This is an incredible feat for America's youngest automaker.
Just a week after beating out Ford's valuation to become America's second-largest automaker in terms of market cap, Tesla briefly took charge and passed General Motors to claim the number one spot this week according to Bloomberg. During early trading hours on Monday, April 10th, Tesla's market value soared 3.7% to hit $51 billion, surpassing GM by a mere $3 million. The move is more of a symbol of Tesla's brand and the public's perception of it rather than its ability to move product, but it's a telling symbol at that.
Part of the reason it's so significant is because General Motors has just gotten done releasing the Chevy Bolt, a versatile electric car with a range of 238 miles that's priced competitively against the upcoming Tesla Model 3. Even with such an enticing car, investors (and enthusiasts in general) don't think it's as attractive a proposition as a $35,000 Tesla sedan. Part of the reason why could have something to do with the Model 3's looks compared to the Bolt's bulky aesthetic, but analysts think it has more to do with Tesla's brand. "Tesla engenders optimism, freedom, defiance, and a host of other emotions that, in our view, other companies cannot replicate," said Alexander Potter, an analyst at Piper Jaffray Cos.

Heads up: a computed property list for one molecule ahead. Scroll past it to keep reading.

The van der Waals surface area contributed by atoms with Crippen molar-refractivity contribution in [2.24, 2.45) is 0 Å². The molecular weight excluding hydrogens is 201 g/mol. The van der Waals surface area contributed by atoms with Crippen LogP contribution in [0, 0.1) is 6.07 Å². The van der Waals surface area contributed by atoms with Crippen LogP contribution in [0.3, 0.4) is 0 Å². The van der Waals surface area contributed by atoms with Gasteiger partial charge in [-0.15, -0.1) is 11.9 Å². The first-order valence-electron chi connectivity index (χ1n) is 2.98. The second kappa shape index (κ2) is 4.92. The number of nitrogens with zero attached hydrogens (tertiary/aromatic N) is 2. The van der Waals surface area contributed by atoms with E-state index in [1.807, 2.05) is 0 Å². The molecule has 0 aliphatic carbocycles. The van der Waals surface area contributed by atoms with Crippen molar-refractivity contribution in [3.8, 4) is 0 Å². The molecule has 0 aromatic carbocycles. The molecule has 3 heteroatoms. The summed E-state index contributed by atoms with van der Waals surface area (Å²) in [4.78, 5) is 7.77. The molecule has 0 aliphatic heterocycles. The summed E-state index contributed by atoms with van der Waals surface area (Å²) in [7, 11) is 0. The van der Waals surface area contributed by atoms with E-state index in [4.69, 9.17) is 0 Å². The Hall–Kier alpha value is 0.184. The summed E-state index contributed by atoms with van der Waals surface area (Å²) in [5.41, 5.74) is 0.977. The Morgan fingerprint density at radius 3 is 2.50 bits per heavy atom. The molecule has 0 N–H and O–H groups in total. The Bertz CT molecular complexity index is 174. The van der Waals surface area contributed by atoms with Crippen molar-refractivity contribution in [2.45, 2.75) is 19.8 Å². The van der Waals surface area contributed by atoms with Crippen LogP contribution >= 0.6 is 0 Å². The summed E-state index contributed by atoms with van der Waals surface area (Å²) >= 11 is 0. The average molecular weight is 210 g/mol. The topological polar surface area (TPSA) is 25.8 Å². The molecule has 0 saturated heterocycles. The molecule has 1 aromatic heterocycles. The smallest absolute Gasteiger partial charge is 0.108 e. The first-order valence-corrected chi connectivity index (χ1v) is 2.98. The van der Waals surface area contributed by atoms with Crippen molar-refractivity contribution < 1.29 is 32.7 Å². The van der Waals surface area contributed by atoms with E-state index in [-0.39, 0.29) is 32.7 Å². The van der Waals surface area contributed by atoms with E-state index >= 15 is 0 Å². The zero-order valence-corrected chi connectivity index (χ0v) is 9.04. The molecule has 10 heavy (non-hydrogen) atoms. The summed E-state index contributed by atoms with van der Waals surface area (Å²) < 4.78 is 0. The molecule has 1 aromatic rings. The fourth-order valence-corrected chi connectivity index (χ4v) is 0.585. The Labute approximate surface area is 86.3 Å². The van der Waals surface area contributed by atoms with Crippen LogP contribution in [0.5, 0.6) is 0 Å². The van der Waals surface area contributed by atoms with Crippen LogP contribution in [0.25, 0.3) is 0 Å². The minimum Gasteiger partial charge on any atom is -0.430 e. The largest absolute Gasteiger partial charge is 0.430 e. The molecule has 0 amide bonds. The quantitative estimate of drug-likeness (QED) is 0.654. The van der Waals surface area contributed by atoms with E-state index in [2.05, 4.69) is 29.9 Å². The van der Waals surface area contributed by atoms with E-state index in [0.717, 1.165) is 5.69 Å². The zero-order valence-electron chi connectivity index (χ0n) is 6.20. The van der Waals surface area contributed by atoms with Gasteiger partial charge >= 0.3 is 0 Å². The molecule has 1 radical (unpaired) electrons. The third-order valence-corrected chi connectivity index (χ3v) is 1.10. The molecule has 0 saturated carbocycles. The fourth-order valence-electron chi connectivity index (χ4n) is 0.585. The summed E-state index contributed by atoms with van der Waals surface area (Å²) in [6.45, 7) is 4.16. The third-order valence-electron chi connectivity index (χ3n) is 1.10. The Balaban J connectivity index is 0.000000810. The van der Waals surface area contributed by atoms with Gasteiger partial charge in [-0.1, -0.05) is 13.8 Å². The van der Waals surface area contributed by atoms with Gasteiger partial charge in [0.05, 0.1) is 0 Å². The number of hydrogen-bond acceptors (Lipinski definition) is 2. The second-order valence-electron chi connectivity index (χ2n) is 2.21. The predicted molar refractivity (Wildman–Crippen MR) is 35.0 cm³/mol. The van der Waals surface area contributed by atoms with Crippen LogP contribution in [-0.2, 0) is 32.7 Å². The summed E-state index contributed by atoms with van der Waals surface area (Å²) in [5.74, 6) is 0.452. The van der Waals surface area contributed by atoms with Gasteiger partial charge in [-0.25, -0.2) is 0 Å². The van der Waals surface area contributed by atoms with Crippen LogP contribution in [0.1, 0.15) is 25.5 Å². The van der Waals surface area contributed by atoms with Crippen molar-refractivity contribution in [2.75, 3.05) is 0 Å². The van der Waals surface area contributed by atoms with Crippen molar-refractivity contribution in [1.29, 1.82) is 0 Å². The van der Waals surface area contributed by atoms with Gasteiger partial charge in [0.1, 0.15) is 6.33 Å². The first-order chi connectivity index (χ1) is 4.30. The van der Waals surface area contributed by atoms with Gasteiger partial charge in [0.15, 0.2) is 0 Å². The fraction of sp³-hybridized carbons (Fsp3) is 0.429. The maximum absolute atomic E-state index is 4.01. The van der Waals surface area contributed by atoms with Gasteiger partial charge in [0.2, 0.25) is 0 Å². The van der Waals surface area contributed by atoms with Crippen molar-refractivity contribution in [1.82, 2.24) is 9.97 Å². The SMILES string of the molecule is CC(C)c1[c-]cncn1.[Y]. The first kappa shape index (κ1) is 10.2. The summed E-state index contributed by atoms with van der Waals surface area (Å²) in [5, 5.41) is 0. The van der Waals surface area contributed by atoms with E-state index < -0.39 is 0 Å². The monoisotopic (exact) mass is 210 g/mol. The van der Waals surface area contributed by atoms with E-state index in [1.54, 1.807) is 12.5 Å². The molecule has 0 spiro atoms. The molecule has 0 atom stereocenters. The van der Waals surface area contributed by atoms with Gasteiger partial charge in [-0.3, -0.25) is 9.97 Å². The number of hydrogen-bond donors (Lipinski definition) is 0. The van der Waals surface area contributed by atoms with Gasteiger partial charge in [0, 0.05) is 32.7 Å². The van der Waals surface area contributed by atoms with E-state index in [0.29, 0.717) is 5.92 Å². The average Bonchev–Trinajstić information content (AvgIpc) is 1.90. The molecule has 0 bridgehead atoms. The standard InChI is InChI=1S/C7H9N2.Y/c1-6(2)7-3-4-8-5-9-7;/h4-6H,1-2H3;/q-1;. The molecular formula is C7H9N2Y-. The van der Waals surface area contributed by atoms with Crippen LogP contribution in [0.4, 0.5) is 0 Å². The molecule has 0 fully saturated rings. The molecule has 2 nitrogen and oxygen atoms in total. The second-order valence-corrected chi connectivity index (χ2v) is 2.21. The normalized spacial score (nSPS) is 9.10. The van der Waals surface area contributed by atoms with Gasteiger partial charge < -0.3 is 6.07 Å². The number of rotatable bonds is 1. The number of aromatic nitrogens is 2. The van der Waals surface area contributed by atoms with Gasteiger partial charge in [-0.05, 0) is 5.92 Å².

In regards to the Bolt and the coming onslaught from competing automakers, Potter mentioned, "As they scramble to catch up, we think Tesla's competitors only make themselves appear more desperate." Though branding likely plays a large role in how investors see the company, Tesla's leaps and bounds also can be credited towards the company's most recent first quarter reports, which quelled concerns many investors had about Elon Musk's ability to deliver when it was reported that a record 25,000 cars had been delivered during the first three months of 2017. Tesla is unlikely to be able to keep this lead because sooner or later, the fact that both GM and Ford bring in much more money than the young automaker will dawn on investors.
For the time being, the outlook still looks good for Tesla. "The market cares more about the potential new market value of the other businesses Tesla is in than about real profits and cash flow," said David Whiston, an analyst at Morningstar Inc. "Right now there is nothing to slow Tesla's momentum. They could pass Honda, too." Barring a massive mishap during the Model 3's production launch, it's beginning to appear like Musk's big gamble is paying off.